|(2517)||Van Nuys Post Office Building||14530 Sylvan St.
||Van Nuys||Spanish Colonial style structure built in 1935; formerly the Van Nuys Post Office|
|(2518)||Masonic Temple (North Hollywood, California)||5122-5124 Tujunga Ave.
||North Hollywood||Mayan-style Masonic Temple in North Hollywood designed by architect Robert Stacy-Judd|
|(CHL 716)||Griffith Ranch||Sylmar and San Fernando||Foothill Blvd. and Vaughn St.||Ranch purchased by D.W. Griffith in 1912 in the northeast valley; Birth of a Nation and many westerns were filmed on the ranch; a historic marker is located at Foothill Blvd. and Vaughn St.|
Lists of L.A. Historic-Cultural Monuments
- Historic-Cultural Monuments in Downtown Los Angeles
- Historic-Cultural Monuments on the East and Northeast Sides
- Historic-Cultural Monuments in the Harbor area
- Historic-Cultural Monuments in Hollywood
- Historic-Cultural Monuments in Silver Lake, Angelino Heights, and Echo Park
- Historic-Cultural Monuments in South Los Angeles
- Historic-Cultural Monuments on the Westside
- Historic-Cultural Monuments in the Wilshire and Westlake areas
- City of Los Angeles' Historic Preservation Overlay Zones
- National Register of Historic Places listings in Los Angeles
- National Register of Historic Places listings in Los Angeles County
- List of California Historical Landmarks
- DEPARTMENT OF CITY PLANNING City of Los Angeles, HISTORIC-CULTURAL MONUMENT (HCM) REPORT, Area Planning Commission: North Valley and HISTORIC-CULTURAL MONUMENT (HCM) REPORT, Area Planning Commission: South Valley
- Richard Simon (1988-02-19). "For a Collector, His Is an Odd Pallet". Los Angeles Times.
- Jessica Garrison (2005-01-26). "Does It Stack Up as Art? A 22-foot (6.7 m) tower of wooden pallets, which became a historic monument in 1978, may have to topple to allow development". Los Angeles Times.
- Patt Morrison (2001-01-21). "City Isn't the Only Side With Secession Secrets". Los Angeles Times.
- Steve Harvey (2002-11-14). "Only in L.A.: The Valley's Once-Mighty Tower of Pallets Has Fallen on Hard Times". Los Angeles Times.
- Numbers in 1-999 series are L.A. Historic-Cultural Monuments; CHL numbers are state-designated California Historical Landmark sites; 2000 series denote LAHCM assigned numbers for federally designated sites. Blue colors represent higher designations as National Historic Landmarks and/or listing on the National Register of Historic Places; yellow represents sites that are L.A. Historic-Cultural Monuments without a higher designation. No color represents information is unavailable or the monument has been delisted. To resort on this column, refresh your browser.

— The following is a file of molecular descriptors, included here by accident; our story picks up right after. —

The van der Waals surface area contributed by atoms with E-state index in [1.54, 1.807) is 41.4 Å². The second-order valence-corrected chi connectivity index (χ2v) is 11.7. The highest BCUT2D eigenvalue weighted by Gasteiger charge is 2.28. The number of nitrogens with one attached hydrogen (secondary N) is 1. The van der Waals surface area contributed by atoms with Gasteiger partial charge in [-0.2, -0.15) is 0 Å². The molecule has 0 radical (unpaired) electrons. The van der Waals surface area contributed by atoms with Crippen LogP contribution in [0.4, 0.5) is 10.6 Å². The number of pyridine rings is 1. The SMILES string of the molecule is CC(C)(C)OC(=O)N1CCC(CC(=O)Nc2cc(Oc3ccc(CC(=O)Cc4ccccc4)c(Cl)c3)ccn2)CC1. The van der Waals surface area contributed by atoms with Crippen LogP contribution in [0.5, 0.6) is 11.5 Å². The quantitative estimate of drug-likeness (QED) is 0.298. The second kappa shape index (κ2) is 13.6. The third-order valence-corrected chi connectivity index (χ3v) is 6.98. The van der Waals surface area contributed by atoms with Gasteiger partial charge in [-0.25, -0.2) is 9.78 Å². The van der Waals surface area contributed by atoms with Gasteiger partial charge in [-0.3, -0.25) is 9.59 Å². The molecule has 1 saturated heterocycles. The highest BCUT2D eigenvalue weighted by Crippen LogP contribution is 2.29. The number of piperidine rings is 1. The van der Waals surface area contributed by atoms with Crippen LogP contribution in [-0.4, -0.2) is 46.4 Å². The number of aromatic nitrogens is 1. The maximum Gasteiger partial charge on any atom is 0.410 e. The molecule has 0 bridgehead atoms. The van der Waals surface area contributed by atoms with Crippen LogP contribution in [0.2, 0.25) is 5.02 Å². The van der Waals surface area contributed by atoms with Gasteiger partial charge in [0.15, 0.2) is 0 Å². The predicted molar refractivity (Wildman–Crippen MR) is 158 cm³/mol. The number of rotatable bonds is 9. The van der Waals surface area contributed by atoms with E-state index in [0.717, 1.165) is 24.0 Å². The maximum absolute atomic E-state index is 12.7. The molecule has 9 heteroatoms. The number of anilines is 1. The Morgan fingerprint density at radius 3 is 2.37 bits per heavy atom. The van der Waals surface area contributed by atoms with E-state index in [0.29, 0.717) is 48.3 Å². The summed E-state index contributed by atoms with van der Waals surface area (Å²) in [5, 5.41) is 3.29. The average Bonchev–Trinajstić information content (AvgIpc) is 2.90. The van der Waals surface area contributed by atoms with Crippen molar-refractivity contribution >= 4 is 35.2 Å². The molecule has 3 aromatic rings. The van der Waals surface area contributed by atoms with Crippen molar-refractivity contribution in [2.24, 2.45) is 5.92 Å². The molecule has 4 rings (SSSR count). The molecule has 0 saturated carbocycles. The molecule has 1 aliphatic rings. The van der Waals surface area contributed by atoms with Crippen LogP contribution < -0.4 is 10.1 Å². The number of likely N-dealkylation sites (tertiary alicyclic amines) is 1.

- Department of City Planning. "Designated Historic-Cultural Monuments". City of Los Angeles. Retrieved 2010-06-15.
- Various sources cited in articles, retrieved on various dates.
- Judson Grenier (Editor-in-chief) (1978). A Guide to Historic Places in Los Angeles County, p. 96. Kendall/Hunt Publishing Co. ISBN 0-8403-7501-8.
- "El Encanto". Charles J. Fisher.
- Office of Historic Resources, Newsletter, July 2007.
- Office of Historic Resources, Newsletter, July 2008.
- "Report on Clarence C. Badger Residence" (PDF). Cultural Heritage Commission.
- Office of Historic Resources Newsletter, October 2008.
- Office of Historic Resources, Newsletter, April 2009.
- Office of Historic Resources, Newsletter, July 2009.
- Office of Historic Resources, Newsletter, April 2010.
- Office of Historic Resources, Newsletter, July 2010.
- L.A. Planning Dept.-OHR; April 2011 Newsletter
- Paul Revere Williams: T.R. Craig (Harris) Residence - Photo gallery and history.
- Numbers in 1000 series denote LAHCM assigned numbers for state-designated sites; 2000 series denote LAHCM assigned numbers for federally designated sites. Blue colors represent higher designations as National Historic Landmarks and/or listing on the National Register of Historic Places; yellow represents sites that are L.A. Historic-Cultural Monuments without a higher designation. No color represents information is unavailable or the monument has been delisted. To resort on this column, refresh your browser.
- "Preserving Five Bits of History". Los Angeles Times. 1978-08-20.
- Judson Grenier (Editor-in-chief) (1978). A Guide to Historic Places in Los Angeles County, p. 98. Kendall/Hunt Publishing Co. ISBN 0-8403-7501-8.
|Wikimedia Commons has media related to Los Angeles Historic-Cultural Monuments (citywide).|
|Wikimedia Commons has media related to National Register of Historic Places in the San Fernando Valley.|
- official Designated L.A. Historic-Cultural Monuments (LAHCM) website — with 'ever-updated' LAHCM list via PDF link.
- Los Angeles HCM Report for the North Valley — L.A. City Planning Department.
- Los Angeles HCM Report for the South Valley
- City of Los Angeles Map, with community districts. — via Given Place Media.
- Big Orange Landmarks: "Exploring the Landmarks of Los Angeles, One Monument at a Time" — online photos and in-depth history of L.A.H.C.Monuments homepage, see “Landmarks by Community Planning Area” SFV area links. — website curator: Floyd B. Bariscale.